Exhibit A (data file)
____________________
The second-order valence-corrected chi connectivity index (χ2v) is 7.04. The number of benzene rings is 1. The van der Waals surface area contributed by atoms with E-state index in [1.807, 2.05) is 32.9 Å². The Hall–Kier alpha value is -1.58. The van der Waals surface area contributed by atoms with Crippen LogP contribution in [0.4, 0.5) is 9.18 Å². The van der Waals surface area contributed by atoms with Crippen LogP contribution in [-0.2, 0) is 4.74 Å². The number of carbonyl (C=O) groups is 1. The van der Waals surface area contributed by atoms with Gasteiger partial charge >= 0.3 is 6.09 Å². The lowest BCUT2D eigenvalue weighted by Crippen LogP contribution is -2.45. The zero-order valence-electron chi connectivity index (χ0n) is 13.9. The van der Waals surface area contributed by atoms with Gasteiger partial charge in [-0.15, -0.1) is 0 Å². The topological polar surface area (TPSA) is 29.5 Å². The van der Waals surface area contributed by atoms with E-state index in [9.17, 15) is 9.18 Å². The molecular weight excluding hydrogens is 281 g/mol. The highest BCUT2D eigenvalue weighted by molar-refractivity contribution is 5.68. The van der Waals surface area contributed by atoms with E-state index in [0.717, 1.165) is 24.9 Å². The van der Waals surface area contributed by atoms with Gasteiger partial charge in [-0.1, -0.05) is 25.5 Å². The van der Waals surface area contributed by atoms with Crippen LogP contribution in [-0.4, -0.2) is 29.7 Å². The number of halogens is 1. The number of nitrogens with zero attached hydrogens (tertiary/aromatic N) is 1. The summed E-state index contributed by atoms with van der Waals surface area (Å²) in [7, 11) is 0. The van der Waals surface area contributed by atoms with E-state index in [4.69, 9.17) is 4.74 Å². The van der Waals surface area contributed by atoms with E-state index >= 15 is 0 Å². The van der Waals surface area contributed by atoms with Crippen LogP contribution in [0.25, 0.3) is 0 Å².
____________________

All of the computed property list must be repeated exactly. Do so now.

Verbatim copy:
The second-order valence-corrected chi connectivity index (χ2v) is 7.04. The number of benzene rings is 1. The van der Waals surface area contributed by atoms with E-state index in [1.807, 2.05) is 32.9 Å². The Hall–Kier alpha value is -1.58. The van der Waals surface area contributed by atoms with Crippen LogP contribution in [0.4, 0.5) is 9.18 Å². The van der Waals surface area contributed by atoms with Crippen LogP contribution in [-0.2, 0) is 4.74 Å². The number of carbonyl (C=O) groups is 1. The van der Waals surface area contributed by atoms with Gasteiger partial charge >= 0.3 is 6.09 Å². The lowest BCUT2D eigenvalue weighted by Crippen LogP contribution is -2.45. The zero-order valence-electron chi connectivity index (χ0n) is 13.9. The van der Waals surface area contributed by atoms with Gasteiger partial charge in [-0.15, -0.1) is 0 Å². The topological polar surface area (TPSA) is 29.5 Å². The van der Waals surface area contributed by atoms with E-state index in [9.17, 15) is 9.18 Å². The molecular weight excluding hydrogens is 281 g/mol. The highest BCUT2D eigenvalue weighted by molar-refractivity contribution is 5.68. The van der Waals surface area contributed by atoms with E-state index in [0.717, 1.165) is 24.9 Å². The van der Waals surface area contributed by atoms with Gasteiger partial charge in [-0.1, -0.05) is 25.5 Å². The van der Waals surface area contributed by atoms with Crippen LogP contribution in [-0.4, -0.2) is 29.7 Å². The number of halogens is 1. The number of nitrogens with zero attached hydrogens (tertiary/aromatic N) is 1. The summed E-state index contributed by atoms with van der Waals surface area (Å²) in [7, 11) is 0. The van der Waals surface area contributed by atoms with E-state index in [4.69, 9.17) is 4.74 Å². The van der Waals surface area contributed by atoms with E-state index >= 15 is 0 Å². The van der Waals surface area contributed by atoms with Crippen LogP contribution in [0.25, 0.3) is 0 Å².